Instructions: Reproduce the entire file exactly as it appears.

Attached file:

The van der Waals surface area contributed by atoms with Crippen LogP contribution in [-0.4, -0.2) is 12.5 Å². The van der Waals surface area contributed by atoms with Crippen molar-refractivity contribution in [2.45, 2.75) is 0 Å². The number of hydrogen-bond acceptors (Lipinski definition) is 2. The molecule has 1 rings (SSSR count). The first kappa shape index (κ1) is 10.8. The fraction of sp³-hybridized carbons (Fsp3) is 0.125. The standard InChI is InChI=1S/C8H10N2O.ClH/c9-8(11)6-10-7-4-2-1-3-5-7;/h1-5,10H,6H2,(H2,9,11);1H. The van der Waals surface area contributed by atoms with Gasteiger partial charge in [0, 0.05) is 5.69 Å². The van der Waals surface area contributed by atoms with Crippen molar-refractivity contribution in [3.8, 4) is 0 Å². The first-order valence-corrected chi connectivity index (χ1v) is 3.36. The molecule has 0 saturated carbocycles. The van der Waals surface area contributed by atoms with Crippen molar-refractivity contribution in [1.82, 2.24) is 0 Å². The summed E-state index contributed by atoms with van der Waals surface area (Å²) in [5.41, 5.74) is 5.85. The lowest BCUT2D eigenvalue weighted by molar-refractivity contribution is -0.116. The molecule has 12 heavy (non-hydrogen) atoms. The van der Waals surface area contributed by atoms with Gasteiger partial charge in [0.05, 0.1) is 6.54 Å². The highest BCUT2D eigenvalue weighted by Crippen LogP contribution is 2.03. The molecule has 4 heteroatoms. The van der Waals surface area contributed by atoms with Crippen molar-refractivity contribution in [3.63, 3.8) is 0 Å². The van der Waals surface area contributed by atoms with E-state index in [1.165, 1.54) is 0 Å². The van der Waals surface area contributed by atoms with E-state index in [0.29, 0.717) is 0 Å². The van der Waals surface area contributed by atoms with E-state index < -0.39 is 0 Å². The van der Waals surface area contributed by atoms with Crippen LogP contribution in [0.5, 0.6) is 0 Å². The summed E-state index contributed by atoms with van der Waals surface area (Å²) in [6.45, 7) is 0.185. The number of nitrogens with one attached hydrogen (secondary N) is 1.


The van der Waals surface area contributed by atoms with Crippen LogP contribution in [-0.4, -0.2) is 12.5 Å². The van der Waals surface area contributed by atoms with Crippen molar-refractivity contribution in [2.45, 2.75) is 0 Å². The number of hydrogen-bond acceptors (Lipinski definition) is 2. The molecule has 1 rings (SSSR count). The first kappa shape index (κ1) is 10.8. The fraction of sp³-hybridized carbons (Fsp3) is 0.125. The standard InChI is InChI=1S/C8H10N2O.ClH/c9-8(11)6-10-7-4-2-1-3-5-7;/h1-5,10H,6H2,(H2,9,11);1H. The van der Waals surface area contributed by atoms with Gasteiger partial charge in [0, 0.05) is 5.69 Å². The van der Waals surface area contributed by atoms with Crippen molar-refractivity contribution in [3.8, 4) is 0 Å². The first-order valence-corrected chi connectivity index (χ1v) is 3.36. The molecule has 0 saturated carbocycles. The van der Waals surface area contributed by atoms with Crippen molar-refractivity contribution in [1.82, 2.24) is 0 Å². The summed E-state index contributed by atoms with van der Waals surface area (Å²) in [5.41, 5.74) is 5.85. The lowest BCUT2D eigenvalue weighted by molar-refractivity contribution is -0.116. The molecule has 12 heavy (non-hydrogen) atoms. The van der Waals surface area contributed by atoms with Gasteiger partial charge in [0.05, 0.1) is 6.54 Å². The highest BCUT2D eigenvalue weighted by Crippen LogP contribution is 2.03. The molecule has 4 heteroatoms. The van der Waals surface area contributed by atoms with Crippen molar-refractivity contribution in [3.63, 3.8) is 0 Å². The van der Waals surface area contributed by atoms with E-state index in [1.165, 1.54) is 0 Å². The van der Waals surface area contributed by atoms with E-state index in [0.29, 0.717) is 0 Å². The van der Waals surface area contributed by atoms with E-state index < -0.39 is 0 Å². The van der Waals surface area contributed by atoms with Crippen LogP contribution in [0.5, 0.6) is 0 Å². The summed E-state index contributed by atoms with van der Waals surface area (Å²) in [6.45, 7) is 0.185. The number of nitrogens with one attached hydrogen (secondary N) is 1.